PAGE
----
This time as we continue to look at Uncle Strange’s novel Hidden Souls (怪叔叔的“藏魂”), we get into some really dark material. The next two chapters get into seriously evil Western historical personages in the most graphically violent and sexual way, so take heed.
The sixth chapter of the book has 20 subsections. I’m not happy with my translation of the chapter title, but since it is part of a recurring quote in this chapter, it really doesn’t stand alone as a title that well. One of the contexts makes it clearer: 兵解飛升成仙. I would translate this as “departing soldiers fly to heaven to become immortals.” This is a Taoist idea generally for any living person, or perhaps a Shinto idea more specifically with soldiers in mind, and Uncle Strange links the idea to this chapter’s very evil theme using the distorted extreme of murder and cannibalism.
The structure of this chapter is quite unusual. All but two of the subchapters has a time and date reference. Much of the action takes place between December 22nd and 25th of 2010, but the time jumps back and forth so rapidly that it’s easy for the reader to become disoriented as to the order of events or even if the order makes sense. This is in keeping with the main villian’s problems. However, two historical dates are also mentioned, September of 1888 and December of 1937, the Whitechapel murders in London and the “Rape of Nanking” respectively. This gives the reader a clue as to what the main premise is here. Also, the perspective changes many times from 3rd person to 1st person, sometimes 1st person of the murderer, sometimes 1st person of Yueyan. This is unusual because in Western writing, typically a writer will choose either 1st person, 3rd person omnipotent or 3rd person following one character and use it consistently. I’m not sure what is typical in Chinese novels, however. Either way, the time shifts and perspective shifts perhaps reflect the strange, confused consciousness of the murderer.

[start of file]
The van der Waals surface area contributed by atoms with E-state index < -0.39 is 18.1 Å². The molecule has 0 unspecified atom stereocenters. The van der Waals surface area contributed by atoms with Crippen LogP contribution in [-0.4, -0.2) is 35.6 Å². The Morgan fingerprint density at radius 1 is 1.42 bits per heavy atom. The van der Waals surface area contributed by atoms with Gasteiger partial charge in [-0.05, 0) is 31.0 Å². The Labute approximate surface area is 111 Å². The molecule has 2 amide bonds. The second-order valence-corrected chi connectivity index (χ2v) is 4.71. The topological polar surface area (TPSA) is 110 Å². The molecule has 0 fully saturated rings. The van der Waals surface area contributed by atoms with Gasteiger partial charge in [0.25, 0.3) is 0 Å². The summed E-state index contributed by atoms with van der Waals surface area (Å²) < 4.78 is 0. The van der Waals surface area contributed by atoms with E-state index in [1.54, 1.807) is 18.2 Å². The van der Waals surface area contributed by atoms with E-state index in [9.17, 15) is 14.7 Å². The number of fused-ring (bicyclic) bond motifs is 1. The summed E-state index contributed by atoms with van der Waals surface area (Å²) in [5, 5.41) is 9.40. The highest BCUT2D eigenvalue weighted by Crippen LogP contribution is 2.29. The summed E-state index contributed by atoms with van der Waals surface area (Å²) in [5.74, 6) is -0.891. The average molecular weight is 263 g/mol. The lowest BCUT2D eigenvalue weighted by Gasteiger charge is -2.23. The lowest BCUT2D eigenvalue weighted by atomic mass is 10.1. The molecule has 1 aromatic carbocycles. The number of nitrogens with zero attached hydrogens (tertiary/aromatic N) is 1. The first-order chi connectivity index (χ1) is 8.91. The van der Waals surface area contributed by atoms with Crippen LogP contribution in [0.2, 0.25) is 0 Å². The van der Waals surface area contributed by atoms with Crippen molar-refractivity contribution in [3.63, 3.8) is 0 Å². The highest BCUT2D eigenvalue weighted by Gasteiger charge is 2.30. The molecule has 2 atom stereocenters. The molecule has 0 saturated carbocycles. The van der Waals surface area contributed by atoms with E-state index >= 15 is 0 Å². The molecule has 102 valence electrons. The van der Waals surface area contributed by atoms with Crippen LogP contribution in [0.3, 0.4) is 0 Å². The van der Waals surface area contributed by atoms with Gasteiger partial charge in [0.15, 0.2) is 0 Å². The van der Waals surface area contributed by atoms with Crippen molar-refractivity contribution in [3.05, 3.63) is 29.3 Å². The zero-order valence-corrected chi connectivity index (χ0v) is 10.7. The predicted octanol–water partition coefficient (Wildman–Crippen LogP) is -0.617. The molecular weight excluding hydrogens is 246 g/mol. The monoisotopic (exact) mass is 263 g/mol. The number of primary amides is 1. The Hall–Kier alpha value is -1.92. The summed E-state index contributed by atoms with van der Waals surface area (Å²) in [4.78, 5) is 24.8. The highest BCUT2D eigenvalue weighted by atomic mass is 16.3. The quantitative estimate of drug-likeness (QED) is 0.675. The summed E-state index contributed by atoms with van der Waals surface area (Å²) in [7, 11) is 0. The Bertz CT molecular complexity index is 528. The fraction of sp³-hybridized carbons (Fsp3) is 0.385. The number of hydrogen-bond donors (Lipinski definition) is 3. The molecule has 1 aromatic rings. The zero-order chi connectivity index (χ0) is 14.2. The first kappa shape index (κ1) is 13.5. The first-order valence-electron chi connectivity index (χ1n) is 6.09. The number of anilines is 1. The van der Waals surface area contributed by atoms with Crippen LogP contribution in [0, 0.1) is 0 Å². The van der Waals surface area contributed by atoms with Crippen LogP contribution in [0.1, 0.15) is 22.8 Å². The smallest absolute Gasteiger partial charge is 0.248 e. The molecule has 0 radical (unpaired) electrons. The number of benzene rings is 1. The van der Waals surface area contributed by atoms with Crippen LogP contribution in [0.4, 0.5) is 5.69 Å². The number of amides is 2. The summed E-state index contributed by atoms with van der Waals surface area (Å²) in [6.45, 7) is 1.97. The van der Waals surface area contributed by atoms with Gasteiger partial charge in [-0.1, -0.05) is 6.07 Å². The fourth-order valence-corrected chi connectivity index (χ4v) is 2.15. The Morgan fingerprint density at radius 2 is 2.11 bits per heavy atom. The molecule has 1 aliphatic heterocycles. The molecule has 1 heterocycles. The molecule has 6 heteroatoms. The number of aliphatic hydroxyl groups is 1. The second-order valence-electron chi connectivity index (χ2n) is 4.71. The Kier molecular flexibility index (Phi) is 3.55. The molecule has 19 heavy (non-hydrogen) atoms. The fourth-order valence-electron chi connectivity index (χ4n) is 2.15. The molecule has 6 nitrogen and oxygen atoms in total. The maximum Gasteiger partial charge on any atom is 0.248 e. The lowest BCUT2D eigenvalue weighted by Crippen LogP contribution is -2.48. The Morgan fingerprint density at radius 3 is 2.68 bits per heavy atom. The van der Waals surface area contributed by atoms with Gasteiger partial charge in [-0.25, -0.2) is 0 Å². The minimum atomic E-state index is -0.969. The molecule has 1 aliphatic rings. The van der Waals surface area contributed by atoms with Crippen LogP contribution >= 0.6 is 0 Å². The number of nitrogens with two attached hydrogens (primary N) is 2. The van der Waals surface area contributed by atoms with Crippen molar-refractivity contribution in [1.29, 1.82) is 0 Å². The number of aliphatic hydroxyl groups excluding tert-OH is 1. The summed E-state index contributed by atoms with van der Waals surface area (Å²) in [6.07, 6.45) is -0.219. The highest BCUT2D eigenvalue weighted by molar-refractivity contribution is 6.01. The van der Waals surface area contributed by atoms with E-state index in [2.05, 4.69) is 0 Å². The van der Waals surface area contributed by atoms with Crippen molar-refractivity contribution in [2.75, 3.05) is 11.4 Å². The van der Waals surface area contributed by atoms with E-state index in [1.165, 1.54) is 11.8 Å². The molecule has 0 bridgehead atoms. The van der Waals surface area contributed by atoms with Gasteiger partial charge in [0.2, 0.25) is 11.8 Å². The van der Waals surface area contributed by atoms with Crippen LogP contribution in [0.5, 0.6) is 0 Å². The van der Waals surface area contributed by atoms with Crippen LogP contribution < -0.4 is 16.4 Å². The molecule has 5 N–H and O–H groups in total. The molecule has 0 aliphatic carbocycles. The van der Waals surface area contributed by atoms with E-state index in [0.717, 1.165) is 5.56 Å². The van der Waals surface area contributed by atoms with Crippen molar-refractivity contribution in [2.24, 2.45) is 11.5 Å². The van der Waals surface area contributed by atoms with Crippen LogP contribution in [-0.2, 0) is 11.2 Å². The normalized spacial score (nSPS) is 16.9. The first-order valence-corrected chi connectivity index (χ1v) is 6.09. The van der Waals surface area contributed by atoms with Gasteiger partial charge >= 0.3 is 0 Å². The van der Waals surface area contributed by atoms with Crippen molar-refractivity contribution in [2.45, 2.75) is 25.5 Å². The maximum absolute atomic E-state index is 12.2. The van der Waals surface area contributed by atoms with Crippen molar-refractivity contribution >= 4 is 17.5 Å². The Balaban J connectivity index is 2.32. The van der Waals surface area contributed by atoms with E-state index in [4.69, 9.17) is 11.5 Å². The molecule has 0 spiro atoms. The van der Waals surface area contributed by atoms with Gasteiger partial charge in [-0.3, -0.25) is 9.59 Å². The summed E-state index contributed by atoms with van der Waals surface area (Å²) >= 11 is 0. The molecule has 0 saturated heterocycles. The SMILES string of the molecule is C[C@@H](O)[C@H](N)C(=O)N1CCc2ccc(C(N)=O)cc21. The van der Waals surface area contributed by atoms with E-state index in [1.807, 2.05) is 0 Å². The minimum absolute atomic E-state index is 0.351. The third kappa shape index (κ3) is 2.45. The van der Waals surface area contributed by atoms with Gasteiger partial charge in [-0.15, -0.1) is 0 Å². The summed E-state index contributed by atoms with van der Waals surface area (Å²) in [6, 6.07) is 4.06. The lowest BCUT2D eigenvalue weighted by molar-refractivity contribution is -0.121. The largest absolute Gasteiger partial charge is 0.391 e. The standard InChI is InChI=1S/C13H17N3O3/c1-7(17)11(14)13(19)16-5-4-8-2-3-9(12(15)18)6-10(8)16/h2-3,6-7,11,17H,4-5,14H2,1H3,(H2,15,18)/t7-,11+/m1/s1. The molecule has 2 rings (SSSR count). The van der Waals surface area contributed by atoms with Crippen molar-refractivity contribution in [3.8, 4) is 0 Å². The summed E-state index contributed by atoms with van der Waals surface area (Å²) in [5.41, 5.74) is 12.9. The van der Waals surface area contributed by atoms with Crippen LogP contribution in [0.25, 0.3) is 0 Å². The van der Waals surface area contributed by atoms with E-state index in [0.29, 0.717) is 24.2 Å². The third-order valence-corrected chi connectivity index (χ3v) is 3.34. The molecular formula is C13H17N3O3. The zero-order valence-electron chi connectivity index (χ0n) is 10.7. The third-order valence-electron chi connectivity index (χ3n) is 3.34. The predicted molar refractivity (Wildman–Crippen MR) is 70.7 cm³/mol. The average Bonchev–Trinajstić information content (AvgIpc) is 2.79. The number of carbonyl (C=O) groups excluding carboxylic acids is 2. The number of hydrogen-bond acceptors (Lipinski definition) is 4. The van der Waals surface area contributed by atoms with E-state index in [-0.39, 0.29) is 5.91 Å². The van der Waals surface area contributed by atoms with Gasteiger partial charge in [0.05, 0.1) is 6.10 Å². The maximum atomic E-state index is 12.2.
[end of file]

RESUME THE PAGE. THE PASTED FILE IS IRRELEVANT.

The chapter starts out with a bang:
溢出的不止有燭液。還有血液。[p.99, Uncle Strange]
In gloomy surroundings, a slender burning white candle is the sole light source on the floor.
As the low, flickering flame melts it from solid to liquid, white wax flows over the top of the candle, slowly moving vertically down its side.
But it wasn’t only candle wax spilling over. There was also blood. [My translation]
You can almost hear the maniacal laughter following these three short paragraphs, and indeed, the next section is the most gruesome in the book so far: someone is cutting up a body with a razor. The killer likes to kill people slowly, and he cries to his mother to save him from monsters.